The performance of the Spanish Socialist Workers’ Party (PSOE) in last month’s Spanish general election, in which the party won a plurality of seats in the lower house of parliament and a majority in the upper house, was not just a remarkable recovery in fortunes for Spanish Socialists. By limiting the gains of Vox, a far-right party whose opposition to immigration, feminism, and LGBT rights echoes the values that prevailed during the Franco dictatorship, the PSOE’s victory has also lifted the spirits of social-democratic parties across Europe as they battle rising nationalism, secessionism, and skepticism about European integration.

By far the most enthusiastic response has come from neighboring France, where the Socialist Party has been in complete disarray since the end of François Hollande’s administration in 2017.…  Seguir leyendo »

Algunos simpatizantes de la extrema derecha española se reunieron a principios de febrero de 2019 en la Plaza de Colón, en Madrid, para protestar contra el gobierno del presidente Pedro Sánchez. Credit Óscar del Pozo/Agence France-Presse — Getty Images

Cualquiera que busque evidencias de lo irracional que puede ser la política que vea el caso de Cataluña en este momento.

A principios de este mes, los separatistas catalanes del Parlamento español votaron en contra de la propuesta de presupuesto nacional de 2019 del presidente del Gobierno español, el socialista Pedro Sánchez, por lo que se organizaron elecciones parlamentarias anticipadas, que se celebrarán a finales de abril. Los separatistas estaban tomando represalias contra Sánchez porque no aceptó el referendo por la independencia catalana. El último referendo, organizado en octubre de 2017 —declarado ilegal por el Tribunal Constitucional de España y boicoteado por quienes se oponían a la independencia—, hundió a España en su crisis política más severa desde la muerte del general Francisco Franco en 1975.…  Seguir leyendo »

Gianni Ferrari/Cover/Getty Images El Valle de los Caídos, the war memorial and mausoleum of General Franco built, in part, by Republican prisoners in the mountains near Madrid, Spain, 1976

Few dictators have enjoyed the reverential afterlife of Generalissimo Francisco Franco, who ruled Spain with an iron fist from the end of the Spanish Civil War in 1939 until his death in 1975. Franco’s resting place, El Valle de los Caídos (or the Valley of the Fallen), on the outskirts of Madrid, is Spain’s grandest public monument, completed in 1959 to mark the twentieth anniversary of the end of the civil war. It features the world’s tallest memorial cross and an underground basilica consecrated by Pope John XXIII in 1960, which is one of the largest in all Christendom. A grand esplanade offers a view of the majestic Sierra de Guadarrama mountains.…  Seguir leyendo »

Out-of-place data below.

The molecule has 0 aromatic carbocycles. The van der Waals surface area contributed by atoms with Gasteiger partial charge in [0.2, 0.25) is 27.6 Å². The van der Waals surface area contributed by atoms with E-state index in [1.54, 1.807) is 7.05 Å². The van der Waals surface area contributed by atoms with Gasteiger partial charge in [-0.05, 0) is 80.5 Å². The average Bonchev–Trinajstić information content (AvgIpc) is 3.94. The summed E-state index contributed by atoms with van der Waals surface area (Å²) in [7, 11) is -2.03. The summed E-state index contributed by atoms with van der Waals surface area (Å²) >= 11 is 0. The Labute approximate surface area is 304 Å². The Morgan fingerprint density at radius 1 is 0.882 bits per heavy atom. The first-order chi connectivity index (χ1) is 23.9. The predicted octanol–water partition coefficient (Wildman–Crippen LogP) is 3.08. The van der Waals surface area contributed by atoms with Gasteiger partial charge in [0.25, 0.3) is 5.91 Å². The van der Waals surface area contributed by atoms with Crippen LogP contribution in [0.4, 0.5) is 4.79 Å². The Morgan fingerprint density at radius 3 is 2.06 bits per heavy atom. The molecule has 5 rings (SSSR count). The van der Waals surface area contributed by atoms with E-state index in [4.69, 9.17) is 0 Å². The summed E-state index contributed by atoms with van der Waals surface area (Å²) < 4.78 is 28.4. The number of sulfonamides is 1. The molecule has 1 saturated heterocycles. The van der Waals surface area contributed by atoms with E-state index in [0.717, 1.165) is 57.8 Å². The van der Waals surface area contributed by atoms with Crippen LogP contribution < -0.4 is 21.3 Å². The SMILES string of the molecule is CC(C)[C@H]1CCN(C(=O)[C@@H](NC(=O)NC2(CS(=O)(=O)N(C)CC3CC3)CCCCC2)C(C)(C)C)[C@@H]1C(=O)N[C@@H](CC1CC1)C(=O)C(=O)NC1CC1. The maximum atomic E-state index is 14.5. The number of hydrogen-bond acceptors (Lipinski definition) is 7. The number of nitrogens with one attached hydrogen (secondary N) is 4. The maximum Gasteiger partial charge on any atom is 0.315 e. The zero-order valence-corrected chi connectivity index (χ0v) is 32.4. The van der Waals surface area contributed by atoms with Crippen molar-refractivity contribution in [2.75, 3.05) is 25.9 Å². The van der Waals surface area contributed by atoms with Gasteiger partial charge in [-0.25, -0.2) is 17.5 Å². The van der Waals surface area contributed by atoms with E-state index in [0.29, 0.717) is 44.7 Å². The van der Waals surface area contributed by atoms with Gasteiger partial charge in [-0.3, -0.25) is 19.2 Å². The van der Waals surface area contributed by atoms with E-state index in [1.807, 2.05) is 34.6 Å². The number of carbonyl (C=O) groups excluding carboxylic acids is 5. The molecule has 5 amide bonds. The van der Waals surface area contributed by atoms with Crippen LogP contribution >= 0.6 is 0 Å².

El drama entre el gobierno español en Madrid y el gobierno proindependentista en Cataluña, que ha ido escalando en tensión en particular desde el viernes, cuando las autoridades separatistas catalanas declararon la independencia, ha incluido a dos personajes que les resultan familiares a los estudiantes de política española: el mártir y el dictador.

Carles Puigdemont, quien hasta el viernes era el presidente del gobierno catalán, se ha autoasignado el papel del mártir. En las semanas que siguieron al referendo del 1 de octubre, en el que cerca del 90 por ciento de los catalanes que votaron eligieron la independencia, Puigdemont ha representado el papel de la víctima de la malvada administración madrileña.…  Seguir leyendo »

President Carles Puigdemont of Catalonia before a speech at the regional parliament on Friday. Credit David Ramos/Getty Images

The drama between the Spanish government in Madrid and the pro-independence government in Catalonia, which reached a new stage of tension Friday when the separatist government in Barcelona declared independence, has featured two characters familiar to students of Spanish politics: the martyr and the strongman.

Carles Puigdemont, who was until Friday the Catalan government’s president, has suggestively cast himself in the role of the martyr. In the weeks since the Oct. 1 referendum, in which some 90 percent of voters chose independence, Mr. Puigdemont has portrayed himself as the victim of a villainous Madrid administration. Never mind that the referendum was unconstitutional and that only 41.5 percent of those eligible to vote bothered to do so.…  Seguir leyendo »

When King Juan Carlos abdicated the Spanish throne earlier this week, Spaniards were caught off-guard. As recently as April, Juan Carlos, who is one of the modern era’s most successful monarchs -- he assumed the throne in 1975 following the death of General Francisco Franco and is widely considered to be the father of Spanish democracy for having orchestrated a widely-praised democratic transition that became a model for many other countries -- was shutting down rumors that his transfer of some responsibilities to his son, 46-year-old Prince Felipe, was a sign that he might step down. “Abdication is not an option,” said a royal spokesman at the time.…  Seguir leyendo »